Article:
Ahmad, an Iqbal professor, has contributed to different national and international journals of philosophy. His main publications are: The Concept of Mind in Contemporary Philosophy, Kant and Kierkegaard: A Comparative Study, Knowledge Morality Nexus and a book on moral philosophy in Urdu.
Absar Ahmad (born 1945) is a distinguished Pakistani philosopher. He is a brother of Dr. Israr Ahmad.[1] He was born in Hisar, Haryana, (India).

Ahmad took a B.A. (Hons) and M.A. degree in philosophy from Karachi University,[2] and then went to the United Kingdom for further studies in philosophy. He obtained his M.Phil. degree from the University of Reading (Berkshire) and a Ph.D. degree from the University of London. Coming back to Pakistan, Ahmad began to teach philosophy at the philosophy department of University of the Punjab Lahore. He has been chairperson of the philosophy department twice. He is currently teaching as a visiting at IBIT(Institute of Business and Information Technology) Department.[3] Besides he has been the visiting professor at IAS[4](Institute of Administrative Sciences )University of the Punjab for teaching Islamic Philosophy. Also, he has been visiting professor at universities in Uganda, USA and Pakistan. In addition to academic preoccupations he is honorary director of Quran Academy Lahore.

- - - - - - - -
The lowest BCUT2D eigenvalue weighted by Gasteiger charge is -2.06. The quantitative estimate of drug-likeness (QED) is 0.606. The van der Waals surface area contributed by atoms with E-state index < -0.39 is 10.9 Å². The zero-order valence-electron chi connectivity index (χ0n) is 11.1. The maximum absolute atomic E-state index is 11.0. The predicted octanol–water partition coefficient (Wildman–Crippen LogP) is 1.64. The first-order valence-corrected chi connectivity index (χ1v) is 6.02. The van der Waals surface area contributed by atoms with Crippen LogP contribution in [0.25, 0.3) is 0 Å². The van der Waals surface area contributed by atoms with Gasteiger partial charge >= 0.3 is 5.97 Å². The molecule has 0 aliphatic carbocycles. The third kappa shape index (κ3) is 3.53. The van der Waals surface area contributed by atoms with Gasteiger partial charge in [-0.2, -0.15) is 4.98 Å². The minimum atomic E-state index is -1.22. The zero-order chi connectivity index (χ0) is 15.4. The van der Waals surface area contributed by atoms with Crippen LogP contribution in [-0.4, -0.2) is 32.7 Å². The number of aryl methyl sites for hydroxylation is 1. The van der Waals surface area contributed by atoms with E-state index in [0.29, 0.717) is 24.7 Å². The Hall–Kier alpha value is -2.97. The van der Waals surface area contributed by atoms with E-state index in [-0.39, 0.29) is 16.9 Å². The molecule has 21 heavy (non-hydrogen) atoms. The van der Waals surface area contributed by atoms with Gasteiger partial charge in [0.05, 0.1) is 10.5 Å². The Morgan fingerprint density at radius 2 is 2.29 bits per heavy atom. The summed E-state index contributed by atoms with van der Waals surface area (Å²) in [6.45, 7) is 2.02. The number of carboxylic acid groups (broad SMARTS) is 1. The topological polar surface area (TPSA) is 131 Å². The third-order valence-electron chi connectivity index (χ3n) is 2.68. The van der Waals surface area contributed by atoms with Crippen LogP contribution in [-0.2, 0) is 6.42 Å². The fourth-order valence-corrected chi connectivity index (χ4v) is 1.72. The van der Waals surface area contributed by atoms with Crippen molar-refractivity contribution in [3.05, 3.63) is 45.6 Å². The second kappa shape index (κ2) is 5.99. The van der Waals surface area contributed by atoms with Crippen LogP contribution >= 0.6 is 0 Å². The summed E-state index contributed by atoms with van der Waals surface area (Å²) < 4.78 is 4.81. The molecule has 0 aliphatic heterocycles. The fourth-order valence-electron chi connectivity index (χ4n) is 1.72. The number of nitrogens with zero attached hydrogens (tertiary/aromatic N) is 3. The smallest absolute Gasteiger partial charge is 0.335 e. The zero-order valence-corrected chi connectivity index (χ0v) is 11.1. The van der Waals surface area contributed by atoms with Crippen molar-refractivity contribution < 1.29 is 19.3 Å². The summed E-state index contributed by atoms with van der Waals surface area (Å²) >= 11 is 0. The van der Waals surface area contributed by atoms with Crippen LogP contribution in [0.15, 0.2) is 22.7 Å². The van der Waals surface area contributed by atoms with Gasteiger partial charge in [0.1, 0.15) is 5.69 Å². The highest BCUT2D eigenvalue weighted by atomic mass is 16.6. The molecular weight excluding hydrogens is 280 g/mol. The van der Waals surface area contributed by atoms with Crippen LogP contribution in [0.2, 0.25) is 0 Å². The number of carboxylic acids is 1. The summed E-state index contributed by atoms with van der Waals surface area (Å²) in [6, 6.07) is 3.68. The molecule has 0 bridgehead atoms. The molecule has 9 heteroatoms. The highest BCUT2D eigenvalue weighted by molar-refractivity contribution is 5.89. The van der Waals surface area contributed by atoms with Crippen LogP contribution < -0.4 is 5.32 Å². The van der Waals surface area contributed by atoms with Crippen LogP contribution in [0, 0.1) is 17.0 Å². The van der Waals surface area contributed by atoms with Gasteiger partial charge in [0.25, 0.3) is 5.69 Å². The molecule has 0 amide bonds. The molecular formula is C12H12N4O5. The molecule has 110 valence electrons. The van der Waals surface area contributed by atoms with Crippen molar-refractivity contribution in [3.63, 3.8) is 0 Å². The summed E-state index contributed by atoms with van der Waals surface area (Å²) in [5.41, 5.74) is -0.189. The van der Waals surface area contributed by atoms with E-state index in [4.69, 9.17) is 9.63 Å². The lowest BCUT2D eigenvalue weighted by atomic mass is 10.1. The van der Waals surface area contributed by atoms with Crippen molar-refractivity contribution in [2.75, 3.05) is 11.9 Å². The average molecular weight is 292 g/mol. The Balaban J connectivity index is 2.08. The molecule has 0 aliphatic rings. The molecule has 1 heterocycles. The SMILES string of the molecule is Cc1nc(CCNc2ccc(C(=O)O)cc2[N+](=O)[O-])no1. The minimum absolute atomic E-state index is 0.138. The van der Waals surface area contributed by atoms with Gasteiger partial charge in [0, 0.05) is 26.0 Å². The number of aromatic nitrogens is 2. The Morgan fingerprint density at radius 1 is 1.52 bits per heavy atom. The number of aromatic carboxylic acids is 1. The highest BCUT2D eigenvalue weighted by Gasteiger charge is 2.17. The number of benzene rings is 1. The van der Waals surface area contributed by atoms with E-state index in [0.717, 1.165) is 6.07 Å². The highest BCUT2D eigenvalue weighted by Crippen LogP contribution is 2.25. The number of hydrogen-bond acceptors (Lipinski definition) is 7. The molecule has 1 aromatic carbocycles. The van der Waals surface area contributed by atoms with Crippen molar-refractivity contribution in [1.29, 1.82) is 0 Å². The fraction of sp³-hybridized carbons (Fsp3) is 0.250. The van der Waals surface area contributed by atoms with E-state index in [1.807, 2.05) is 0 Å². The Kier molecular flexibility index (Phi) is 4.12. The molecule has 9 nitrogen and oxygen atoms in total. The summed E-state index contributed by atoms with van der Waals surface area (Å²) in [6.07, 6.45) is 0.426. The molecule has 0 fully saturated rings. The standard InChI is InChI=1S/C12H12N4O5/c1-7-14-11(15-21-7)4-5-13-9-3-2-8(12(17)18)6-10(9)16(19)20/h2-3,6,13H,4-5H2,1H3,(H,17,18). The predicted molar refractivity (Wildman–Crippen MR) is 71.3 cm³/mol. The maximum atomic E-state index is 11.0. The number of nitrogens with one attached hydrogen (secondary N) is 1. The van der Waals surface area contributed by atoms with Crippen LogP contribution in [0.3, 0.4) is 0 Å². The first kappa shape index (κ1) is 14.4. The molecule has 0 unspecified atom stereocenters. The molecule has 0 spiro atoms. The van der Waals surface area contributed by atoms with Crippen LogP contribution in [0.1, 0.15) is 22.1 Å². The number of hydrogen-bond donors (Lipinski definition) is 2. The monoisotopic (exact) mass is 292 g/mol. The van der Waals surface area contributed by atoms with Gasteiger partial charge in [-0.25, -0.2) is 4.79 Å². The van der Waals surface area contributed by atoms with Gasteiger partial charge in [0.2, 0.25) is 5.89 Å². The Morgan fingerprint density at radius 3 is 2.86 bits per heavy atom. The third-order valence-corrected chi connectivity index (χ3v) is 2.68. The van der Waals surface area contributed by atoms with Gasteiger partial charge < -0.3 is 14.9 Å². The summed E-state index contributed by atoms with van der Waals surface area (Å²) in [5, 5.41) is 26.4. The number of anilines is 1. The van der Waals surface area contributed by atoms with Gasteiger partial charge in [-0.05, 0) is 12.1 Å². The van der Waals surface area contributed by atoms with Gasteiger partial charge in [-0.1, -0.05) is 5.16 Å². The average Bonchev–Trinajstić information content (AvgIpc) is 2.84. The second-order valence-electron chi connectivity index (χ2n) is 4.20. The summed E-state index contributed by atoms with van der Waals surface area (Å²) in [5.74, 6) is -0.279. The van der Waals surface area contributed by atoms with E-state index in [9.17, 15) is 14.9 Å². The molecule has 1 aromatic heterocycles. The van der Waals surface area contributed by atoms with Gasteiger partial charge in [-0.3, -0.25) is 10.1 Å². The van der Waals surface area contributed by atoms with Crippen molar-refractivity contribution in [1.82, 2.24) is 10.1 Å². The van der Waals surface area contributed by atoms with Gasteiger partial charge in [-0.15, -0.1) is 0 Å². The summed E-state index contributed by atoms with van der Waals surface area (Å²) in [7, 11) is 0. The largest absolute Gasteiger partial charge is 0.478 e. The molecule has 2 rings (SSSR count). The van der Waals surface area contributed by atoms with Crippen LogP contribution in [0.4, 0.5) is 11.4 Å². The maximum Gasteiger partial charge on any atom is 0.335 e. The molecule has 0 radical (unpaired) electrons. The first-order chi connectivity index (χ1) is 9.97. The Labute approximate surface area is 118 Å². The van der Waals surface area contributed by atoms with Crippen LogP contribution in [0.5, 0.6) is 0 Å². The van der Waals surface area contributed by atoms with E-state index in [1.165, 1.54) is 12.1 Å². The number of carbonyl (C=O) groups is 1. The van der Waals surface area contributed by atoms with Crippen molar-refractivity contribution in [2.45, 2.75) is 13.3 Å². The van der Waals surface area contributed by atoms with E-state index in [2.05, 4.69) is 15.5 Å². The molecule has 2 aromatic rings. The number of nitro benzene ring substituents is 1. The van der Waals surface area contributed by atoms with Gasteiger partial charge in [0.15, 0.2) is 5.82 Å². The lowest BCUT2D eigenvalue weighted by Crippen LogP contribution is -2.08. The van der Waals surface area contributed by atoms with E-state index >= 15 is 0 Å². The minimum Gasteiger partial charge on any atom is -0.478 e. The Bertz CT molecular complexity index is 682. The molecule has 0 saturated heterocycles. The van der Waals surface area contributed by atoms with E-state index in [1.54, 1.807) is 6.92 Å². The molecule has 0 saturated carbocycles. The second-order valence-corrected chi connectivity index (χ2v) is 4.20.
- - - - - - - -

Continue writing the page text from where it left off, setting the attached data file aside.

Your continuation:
Ahmad was trained in the tradition of analytic philosophy. Despite this he is an admirer of idealistic metaphysics and believes in the ancient concept of philosophy that combines knowledge with practice. In epistemology he is inclined towards rationalism but he does not ignore the limitations of reason following al-Ghazali. He asserts the primacy of faith to gain the knowledge of something. He vindicates the placement of the foundation of modern Muslim philosophy on al-Ghazali's thought rather than on Ibn-Rushd's. Moreover, he has made great contributions in philosophy of mind, philosophy of religion, moral philosophy and Islamic philosophy. He also given the EXPLORING ISLAMIC THEORY OF KNOWLEDGE[5]